The Premier plays Nutsy. There must be votes in koala bears.

The Queensland Premier Anna Bligh is doing her best to pretend her Government cares about the cuddly critters with an announcement of measures she says need to be taken to save an estimated 20,000 koalas living in the state’s southeast. Dogs may be banned in new housing developments and fences made compulsory around existing houses with dogs kept indoors at night to ensure the safety of the Blinky Bills. Exact details of the rescue plan, which may also include lowering speed limits around koala habitats and building tunnels under major roads so koalas can safely cross, will be worked out by a taskforce including the RSPCA, local councils, developers, conservation groups and koala experts.

A foreign divertissement. It is interesting to observe how governments in trouble at home manage to find a little foreign divertissement. That Dustin Hoffman and Robert de Niro movie Wag the Dog is too true to life to be really funny. The latest example is in Thailand where the Government racked by scandal has managed to find a border dispute with its neighbour Cambodia as the former Prime Minister Thaksin Shinawatra awaits trial as his wife appeals against a jail sentence. 

Can Gordon Brown be a Paul Keating? It has become quite fashionable for the Conservative side of British politics to call on Australians to help them with their election campaigning. The team of Mark Textor and Lynton Crosby were behind the last unsuccessful general election campaign but had more success in helping Boris Johnson become Lord Mayor of London.

Perhaps the time is fast approaching when the embattled UK Labour Prime Minister should call on the former Labor Australian Prime Minister Paul Keating for a little guidance in what is clearly a time of need. Gordon Brown, like Keating, succeeded his party’s most successful Prime Minister ever, having been forced to remain in charge of economic policy for much longer than he considered fair and reasonable and now has the disadvantage of having to overcome a pronounced feeling in the electorate that it is time for a change.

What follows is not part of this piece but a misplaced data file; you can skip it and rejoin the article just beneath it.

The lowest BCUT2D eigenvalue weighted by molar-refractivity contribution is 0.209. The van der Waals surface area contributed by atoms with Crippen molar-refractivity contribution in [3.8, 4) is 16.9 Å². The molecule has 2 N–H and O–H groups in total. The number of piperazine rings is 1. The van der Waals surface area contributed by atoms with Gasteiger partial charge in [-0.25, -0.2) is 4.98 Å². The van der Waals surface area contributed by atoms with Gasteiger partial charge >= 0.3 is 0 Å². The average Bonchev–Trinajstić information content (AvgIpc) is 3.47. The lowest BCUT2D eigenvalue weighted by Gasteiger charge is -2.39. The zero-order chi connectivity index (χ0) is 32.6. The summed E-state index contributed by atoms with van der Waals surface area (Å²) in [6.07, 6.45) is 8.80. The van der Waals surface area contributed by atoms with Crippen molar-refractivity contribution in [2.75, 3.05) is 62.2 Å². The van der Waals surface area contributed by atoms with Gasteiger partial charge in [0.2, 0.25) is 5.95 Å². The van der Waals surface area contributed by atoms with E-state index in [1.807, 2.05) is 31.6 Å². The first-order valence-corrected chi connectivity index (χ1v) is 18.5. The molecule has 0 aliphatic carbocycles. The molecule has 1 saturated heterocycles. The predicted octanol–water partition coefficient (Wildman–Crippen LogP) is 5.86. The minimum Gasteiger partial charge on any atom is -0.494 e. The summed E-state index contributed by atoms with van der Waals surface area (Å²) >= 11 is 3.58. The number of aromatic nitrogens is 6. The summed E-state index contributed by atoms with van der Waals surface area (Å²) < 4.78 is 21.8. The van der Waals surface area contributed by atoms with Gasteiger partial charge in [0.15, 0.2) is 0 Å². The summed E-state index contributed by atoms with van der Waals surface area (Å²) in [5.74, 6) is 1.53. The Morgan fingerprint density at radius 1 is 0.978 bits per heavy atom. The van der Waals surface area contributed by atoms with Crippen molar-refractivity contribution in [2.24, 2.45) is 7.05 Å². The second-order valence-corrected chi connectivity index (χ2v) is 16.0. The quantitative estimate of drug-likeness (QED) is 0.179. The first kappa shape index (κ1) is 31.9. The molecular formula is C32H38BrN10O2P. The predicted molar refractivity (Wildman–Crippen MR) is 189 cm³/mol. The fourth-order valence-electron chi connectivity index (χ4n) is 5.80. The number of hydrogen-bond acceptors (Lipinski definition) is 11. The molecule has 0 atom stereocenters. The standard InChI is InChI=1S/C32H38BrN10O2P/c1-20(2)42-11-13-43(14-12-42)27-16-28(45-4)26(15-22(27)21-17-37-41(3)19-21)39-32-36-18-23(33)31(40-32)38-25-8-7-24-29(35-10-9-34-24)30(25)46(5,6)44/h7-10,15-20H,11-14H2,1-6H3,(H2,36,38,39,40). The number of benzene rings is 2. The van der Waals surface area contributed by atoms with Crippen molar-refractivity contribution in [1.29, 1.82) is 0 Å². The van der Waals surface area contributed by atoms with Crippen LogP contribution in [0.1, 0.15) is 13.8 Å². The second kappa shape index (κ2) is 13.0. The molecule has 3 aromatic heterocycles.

Paul Keating could tell him all about that as he was the definite underdog when campaigning got under way for the 1993 election but he proved a master campaigner in winning the unwinnable. Keating did so by staying true to the principles which made him such a reforming Treasurer. Brown should learn the lesson from the wild colonial boy and do the same. 

One poll lead Obama does not want! There was mixed news from Barack Obama overnight in the various samplings of public opinion. A couple of pollsters had him improving again and back in the lead (see Real Clear Politics if you are interested in such daily movements) but over at Amazon.com’s best-seller list it is anti-Obama books that are selling well. While barely getting reviewed in the mainstream press, Hillel Italie of Associated Press writes that going negative against Obama isn’t just a campaign strategy for Republican John McCain. It’s also a good formula for selling books. Three anti-Obama releases are now in the top 20.